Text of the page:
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Farm error

Forcing healthy PSUs to revive fertiliser plants won’t help industry or agriculture. Government must deregulate pricing.

By: Express News Service |
Updated: April 11, 2016 12:01:29 am
farming, indian farmers, Modi govt, Prime Minister Narendra Modi, PM Modi, public sector undertakings, fertiliser units, fertiliser industry, Indian farmers, Hindustan Fertilizer Corporation, Fertilizer Corporation of India, india news Indian farmers use twice the amount of nitrogen in the form of urea.

There are three broad problems with the NDA government’s decision to get “healthy” PSUs to invest and revive three fertiliser units also in the public sector. One, without the deregulation of fertiliser prices, the latest step cannot address the longstanding crisis in the fertiliser industry. Two, it does nothing to resolve the problem of grossly imbalanced use of fertilisers in Indian agriculture, which, in turn, is responsible for worsening soil health and stagnant yields. Three, the decision undermines Prime Minister Narendra Modi’s inspirational call for “minimum government, maximum governance”. In essence, the government’s decision points to an attempt to paper over its apparent inability to push for structural reforms in the fertiliser sector.

The problem with India’s fertiliser sector is made up of the imbalanced use of fertilisers by farmers and the unviability of fertiliser production. The two problems are interrelated. As against an ideal ratio — 4:2:1 — for the use of nitrogen (N), phosphorus (P) and potassium (K) fertilisers, Indian farmers use twice the amount of nitrogen in the form of urea. The only reason for doing so is that, traditionally, governments have subsidised urea prices by about 70 per cent as against 30-35 per cent for other nutrients like phosphorus, potassium and sulphur. No government has been able to change a subsidy regime wherein government fixes both the market and producer prices and pays the difference as the subsidy to the producers. From the producer’s perspective, as a result, there is no incentive to improve efficiency or increase production. Each year, anywhere between Rs 30,000-45,000 crore is stuck in subsidy payments and they are forced to take loans even for working capital. That is also why there hasn’t been a single fresh investment in the sector since 1999, notwithstanding two new investment policies in 2008 and 2013. That is the reason, too, why no private firm has showed interest in reviving these plants.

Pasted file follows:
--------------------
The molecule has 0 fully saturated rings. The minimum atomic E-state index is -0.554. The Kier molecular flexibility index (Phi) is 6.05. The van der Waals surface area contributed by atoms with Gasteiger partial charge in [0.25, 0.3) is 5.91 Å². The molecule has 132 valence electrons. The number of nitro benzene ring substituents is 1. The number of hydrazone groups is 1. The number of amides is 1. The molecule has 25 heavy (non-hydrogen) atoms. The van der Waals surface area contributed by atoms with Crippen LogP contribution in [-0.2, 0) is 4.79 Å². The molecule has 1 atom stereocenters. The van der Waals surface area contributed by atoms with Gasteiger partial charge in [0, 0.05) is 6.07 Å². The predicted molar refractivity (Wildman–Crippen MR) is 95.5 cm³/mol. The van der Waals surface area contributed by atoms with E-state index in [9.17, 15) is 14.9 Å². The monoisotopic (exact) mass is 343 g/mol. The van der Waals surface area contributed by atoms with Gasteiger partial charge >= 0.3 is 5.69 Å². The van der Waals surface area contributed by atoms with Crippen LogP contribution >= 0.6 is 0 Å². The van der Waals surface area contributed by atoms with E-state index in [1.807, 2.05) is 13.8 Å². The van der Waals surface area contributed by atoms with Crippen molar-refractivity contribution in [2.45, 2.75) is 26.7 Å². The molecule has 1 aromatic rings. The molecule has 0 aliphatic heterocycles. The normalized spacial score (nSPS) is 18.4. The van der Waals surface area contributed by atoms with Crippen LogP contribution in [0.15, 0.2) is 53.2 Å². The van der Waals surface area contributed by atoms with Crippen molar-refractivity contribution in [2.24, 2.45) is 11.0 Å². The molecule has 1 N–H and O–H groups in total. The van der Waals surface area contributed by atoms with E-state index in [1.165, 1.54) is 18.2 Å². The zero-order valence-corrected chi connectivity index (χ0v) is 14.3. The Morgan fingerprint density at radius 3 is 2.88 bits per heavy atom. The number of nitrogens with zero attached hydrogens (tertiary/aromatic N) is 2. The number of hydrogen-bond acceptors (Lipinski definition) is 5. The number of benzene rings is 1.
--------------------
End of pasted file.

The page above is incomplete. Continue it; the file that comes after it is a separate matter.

The government should free fertiliser pricing and let private players produce a variety of customised products with differentiated prices and serve the vast market that exists in India. This will also allow farmers to choose the right fertiliser, improve soil health and productivity. But what about the increased input cost for the farmer? Farmers can simply pass on the extra charge to consumers while government incorporates this increase in its calculation of minimum support prices. And what about the increased price for consumers and the general public? Forcing publicly held entities into bad investments and assuredly worsening the soil further is likely to be far more costly. For now, faced with the choice between appearing pro-farmer and being pro-farming, yet another government has chosen poorly.

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